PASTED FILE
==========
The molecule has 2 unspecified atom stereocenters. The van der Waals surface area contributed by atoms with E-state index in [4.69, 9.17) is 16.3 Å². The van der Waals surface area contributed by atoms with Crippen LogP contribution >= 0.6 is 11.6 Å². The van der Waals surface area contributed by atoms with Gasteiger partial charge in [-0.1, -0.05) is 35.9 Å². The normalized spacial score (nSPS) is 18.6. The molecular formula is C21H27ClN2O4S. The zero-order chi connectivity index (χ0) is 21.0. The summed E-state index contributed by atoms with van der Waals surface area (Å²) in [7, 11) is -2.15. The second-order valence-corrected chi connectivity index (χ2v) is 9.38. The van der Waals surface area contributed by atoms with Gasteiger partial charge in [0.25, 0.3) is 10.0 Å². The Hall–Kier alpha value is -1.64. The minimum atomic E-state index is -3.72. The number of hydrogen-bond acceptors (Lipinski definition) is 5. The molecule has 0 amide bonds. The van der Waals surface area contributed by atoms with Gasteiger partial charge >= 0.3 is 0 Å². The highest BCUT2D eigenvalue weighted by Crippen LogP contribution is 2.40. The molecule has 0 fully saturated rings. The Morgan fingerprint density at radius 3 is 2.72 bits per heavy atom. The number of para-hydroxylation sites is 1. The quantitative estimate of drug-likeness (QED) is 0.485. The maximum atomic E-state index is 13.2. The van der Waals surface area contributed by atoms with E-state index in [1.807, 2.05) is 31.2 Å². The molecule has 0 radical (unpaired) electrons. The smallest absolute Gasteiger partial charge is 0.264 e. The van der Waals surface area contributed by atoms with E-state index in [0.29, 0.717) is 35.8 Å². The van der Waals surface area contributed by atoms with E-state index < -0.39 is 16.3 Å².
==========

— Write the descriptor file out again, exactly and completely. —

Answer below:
The molecule has 2 unspecified atom stereocenters. The van der Waals surface area contributed by atoms with E-state index in [4.69, 9.17) is 16.3 Å². The van der Waals surface area contributed by atoms with Crippen LogP contribution >= 0.6 is 11.6 Å². The van der Waals surface area contributed by atoms with Gasteiger partial charge in [-0.1, -0.05) is 35.9 Å². The normalized spacial score (nSPS) is 18.6. The molecular formula is C21H27ClN2O4S. The zero-order chi connectivity index (χ0) is 21.0. The summed E-state index contributed by atoms with van der Waals surface area (Å²) in [7, 11) is -2.15. The second-order valence-corrected chi connectivity index (χ2v) is 9.38. The van der Waals surface area contributed by atoms with Gasteiger partial charge in [0.25, 0.3) is 10.0 Å². The Hall–Kier alpha value is -1.64. The minimum atomic E-state index is -3.72. The number of hydrogen-bond acceptors (Lipinski definition) is 5. The molecule has 0 amide bonds. The van der Waals surface area contributed by atoms with Gasteiger partial charge >= 0.3 is 0 Å². The highest BCUT2D eigenvalue weighted by Crippen LogP contribution is 2.40. The molecule has 0 fully saturated rings. The Morgan fingerprint density at radius 3 is 2.72 bits per heavy atom. The number of para-hydroxylation sites is 1. The quantitative estimate of drug-likeness (QED) is 0.485. The maximum atomic E-state index is 13.2. The van der Waals surface area contributed by atoms with E-state index in [1.807, 2.05) is 31.2 Å². The molecule has 0 radical (unpaired) electrons. The smallest absolute Gasteiger partial charge is 0.264 e. The van der Waals surface area contributed by atoms with E-state index in [0.29, 0.717) is 35.8 Å². The van der Waals surface area contributed by atoms with E-state index < -0.39 is 16.3 Å².